It seems Kaos is making a concerned effort to make the online experience of Homefront rewarding both for skilled players and novices. The Battle Points system, or the online in-game currency, is one way of leveling the battlefield. The system not only rewards kills, but support actions, and allows all players to respond to dynamically changing skirmishes. A newly revealed feature called "Battle Commander" is yet another way Kaos plans on making the online fun for everyone.
Battle Commander "makes large scale warfare personal [and] rewards players for having vendettas," senior designer Brian Holinka told us. It's Homefront's take on the killstreak: perks that empower players that rake in consecutive kills. But there's an important twist: with each "perk" that you receive, you become an increasingly vulnerable target, with the AI assigning personal assassination missions to the opposing team in order to bring you down. It's a rather simple concept, but it makes for a surprisingly fun competitive experience. Earning killstreaks manages to feel even more rewarding thanks to a five-star progression system. Earning your first set of three kills will get you to your first star, rewarding you with a contextual, new power. For a run-and-gunner like myself, I was slightly more resistant to damage. As I worked my way to the second star, I was able to take on two or three people simultaneously with no problem. As I reached the third star, I felt genuinely invincible. I remember someone trying to shoot a rocket at me, and me brushing off the splash damage, continuing my rampage.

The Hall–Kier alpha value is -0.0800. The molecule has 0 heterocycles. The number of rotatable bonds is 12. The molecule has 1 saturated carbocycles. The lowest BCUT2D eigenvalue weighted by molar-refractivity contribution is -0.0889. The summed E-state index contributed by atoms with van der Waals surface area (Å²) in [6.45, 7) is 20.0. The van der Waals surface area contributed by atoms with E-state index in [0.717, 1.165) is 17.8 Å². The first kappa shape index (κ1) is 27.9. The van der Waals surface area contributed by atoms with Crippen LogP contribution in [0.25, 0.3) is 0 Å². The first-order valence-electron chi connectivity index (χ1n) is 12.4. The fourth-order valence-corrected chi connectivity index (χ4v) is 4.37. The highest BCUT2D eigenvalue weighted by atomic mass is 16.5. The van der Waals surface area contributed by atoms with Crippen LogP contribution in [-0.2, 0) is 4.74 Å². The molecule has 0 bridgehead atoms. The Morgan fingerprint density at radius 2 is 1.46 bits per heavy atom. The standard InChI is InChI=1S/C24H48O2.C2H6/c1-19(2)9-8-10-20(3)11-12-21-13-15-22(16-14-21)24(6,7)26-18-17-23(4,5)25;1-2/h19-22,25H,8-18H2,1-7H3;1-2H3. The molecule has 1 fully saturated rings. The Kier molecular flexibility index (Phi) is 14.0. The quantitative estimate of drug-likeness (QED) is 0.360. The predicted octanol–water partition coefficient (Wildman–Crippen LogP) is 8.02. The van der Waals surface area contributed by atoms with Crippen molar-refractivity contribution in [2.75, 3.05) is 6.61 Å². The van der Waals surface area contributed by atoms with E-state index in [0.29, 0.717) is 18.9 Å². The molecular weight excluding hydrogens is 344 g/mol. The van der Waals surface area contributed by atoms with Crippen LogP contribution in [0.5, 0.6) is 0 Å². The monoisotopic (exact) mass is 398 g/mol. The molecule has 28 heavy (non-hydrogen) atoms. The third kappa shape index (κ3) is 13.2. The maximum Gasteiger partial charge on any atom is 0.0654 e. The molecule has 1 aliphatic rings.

You can earn these killstreaks in vehicles, as well, earning special vehicular bonuses. Other classes should be able to earn other rewards as well (although I didn't have a chance to experience them myself). At three stars, I was very aggressively pursuing four stars, but it wasn't long before I was swarmed and destroyed by the opposing force.
How was I stopped in my tracks? For each star you get, members of the opposing team are alerted to your presence. Selected by the AI, these players are given a special "mission" to hunt you down. They will know where you are, and will earn a big boost in Battle Points for taking you down. Of course, those Battle Points can then be used to give the other team an edge, giving both sides a fighting chance to win.
Seeing these various systems balance each other makes me appreciate how intelligently designed the multiplayer is. In a room filled with random game journalists from all over the world, Homefront managed to give me close contests consistently, round after round. Six matches, across multiple maps and modes, (paired with random squad mates) all offered a challenge, and all felt satisfying.
I ended my day with a level 9 character, and I left wanting to play more.